After the 1978-79 revolution in Iran, the government made public healthcare a top priority. Public clinics offer low cost basic care. General and specialty hospitals that provide intensive care are financed and ran through the Ministry of Health. In most cities, higher income families use private clinics and hospitals. Specialized medical facilities are mainly found in high populated urban areas. Rural and low income families have good access to primary care physicians at clinics located throughout different villages. (Federal Research Division, 2008). The literacy rate of adults was marked at 85% in 2008. Public primary to higher education schools are available for free for Iranian citizens. There are also numerous private schools located in Iran. Private schools are primarily for wealthier families because they are fairly expensive (Federal Research Division, 2008). Iran is made up of numerous ethnic groups. “The main ethnic groups in Iran are Persians (65 percent), Azerbaijani Turks (16 percent), Kurds (7 percent), Lurs (6 percent), Arabs (2 percent), Baluchis (2 percent), Turkmens (1 percent), Qashqai (1 percent), and non-Persian, non-Turkic groups such as Armenians, Assyrians, and Georgians (less than 1 percent)” (Federal Research Division, 2008). Approximately 65 percent of Iran speaks Persian. The remaining 35 percent is made up of Azeri Turkish and Turkic dialects, Kurdish, Luri, Arabic, and Baluchi. The Iranian Constitution declares that Shia Islam is the official religion of Iran. Approximately eight percent of Iran is made up of Sunni Muslims. Regardless of religion, Iranian’s are required to practice Islamic dress codes and gender segregation in public. Government ministries do not allow citizens that practice minority religions to serve in senior administrative positions (Federal Research Division, 2008).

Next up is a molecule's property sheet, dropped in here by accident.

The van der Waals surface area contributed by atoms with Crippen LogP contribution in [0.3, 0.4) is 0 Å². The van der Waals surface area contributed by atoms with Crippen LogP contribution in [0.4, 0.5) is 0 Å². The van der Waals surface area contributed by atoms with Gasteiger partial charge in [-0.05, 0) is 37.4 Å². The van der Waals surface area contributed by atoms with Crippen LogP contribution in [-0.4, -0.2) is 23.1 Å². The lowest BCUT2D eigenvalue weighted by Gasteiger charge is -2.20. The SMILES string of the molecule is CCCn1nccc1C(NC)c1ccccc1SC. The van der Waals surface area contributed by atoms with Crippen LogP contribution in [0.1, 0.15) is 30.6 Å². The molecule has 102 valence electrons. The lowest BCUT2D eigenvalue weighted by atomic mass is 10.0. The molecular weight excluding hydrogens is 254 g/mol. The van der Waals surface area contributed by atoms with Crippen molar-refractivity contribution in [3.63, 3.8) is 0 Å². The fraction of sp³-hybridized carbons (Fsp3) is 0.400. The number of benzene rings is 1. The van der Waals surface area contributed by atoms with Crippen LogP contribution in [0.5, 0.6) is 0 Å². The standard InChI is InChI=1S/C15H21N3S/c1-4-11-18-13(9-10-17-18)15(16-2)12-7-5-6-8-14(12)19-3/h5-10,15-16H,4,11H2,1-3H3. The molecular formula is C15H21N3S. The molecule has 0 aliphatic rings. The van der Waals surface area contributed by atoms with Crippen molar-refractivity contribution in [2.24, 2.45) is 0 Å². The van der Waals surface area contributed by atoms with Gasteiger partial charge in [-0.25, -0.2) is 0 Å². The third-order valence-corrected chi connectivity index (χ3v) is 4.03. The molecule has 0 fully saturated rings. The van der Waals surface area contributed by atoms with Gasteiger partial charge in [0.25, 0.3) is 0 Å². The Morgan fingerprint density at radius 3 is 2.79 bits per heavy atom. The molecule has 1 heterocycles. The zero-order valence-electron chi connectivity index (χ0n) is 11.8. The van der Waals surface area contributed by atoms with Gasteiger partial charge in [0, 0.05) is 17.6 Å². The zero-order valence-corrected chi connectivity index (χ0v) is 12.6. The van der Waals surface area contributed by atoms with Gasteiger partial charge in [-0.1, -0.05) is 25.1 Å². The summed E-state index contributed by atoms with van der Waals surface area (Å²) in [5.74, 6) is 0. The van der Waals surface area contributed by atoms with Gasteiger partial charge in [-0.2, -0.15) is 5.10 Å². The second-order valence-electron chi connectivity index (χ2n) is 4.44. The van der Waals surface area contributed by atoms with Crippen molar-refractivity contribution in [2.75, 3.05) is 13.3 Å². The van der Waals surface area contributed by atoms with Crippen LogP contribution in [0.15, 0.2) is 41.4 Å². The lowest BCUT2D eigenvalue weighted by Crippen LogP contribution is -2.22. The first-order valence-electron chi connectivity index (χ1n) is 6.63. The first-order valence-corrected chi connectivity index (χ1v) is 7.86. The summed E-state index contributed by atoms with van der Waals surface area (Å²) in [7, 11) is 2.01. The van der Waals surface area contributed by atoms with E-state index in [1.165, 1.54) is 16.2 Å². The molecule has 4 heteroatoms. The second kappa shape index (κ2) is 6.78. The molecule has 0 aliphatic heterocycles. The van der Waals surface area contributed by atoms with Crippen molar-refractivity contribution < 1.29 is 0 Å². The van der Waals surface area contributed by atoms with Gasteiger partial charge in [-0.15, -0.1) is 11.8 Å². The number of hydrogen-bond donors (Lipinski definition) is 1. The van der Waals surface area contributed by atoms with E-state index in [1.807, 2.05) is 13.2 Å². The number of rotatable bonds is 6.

Since HUMINT operations would involve contact with Iranians, HUMINT collectors would be exposed to foreign illness. Also, since Iran is still developing their public healthcare, certain sources in different areas may have difficulty paying medical care, or may not have access to specific or special types of medical care. This could complicate source suitability and susceptibility. Even though public schooling is free and available in most areas there is still a chance of having to operate in an area where schooling is not available. Illiteracy and lack of knowledge can always complicate spotting and assessing for potential sources. Iran has a wide variety of ethnicities. Most ethnicities and religious groups stick together in different areas. Since HUMINT collectors will be interacting with different types of ethnicities and religions from Iran, cultural misunderstandings could offend potential sources and damage rapport and future operations.
HUMINT collectors need to receive appropriate immunizations prior to departure to operating area. This will help mitigate HUMINT collectors getting sick....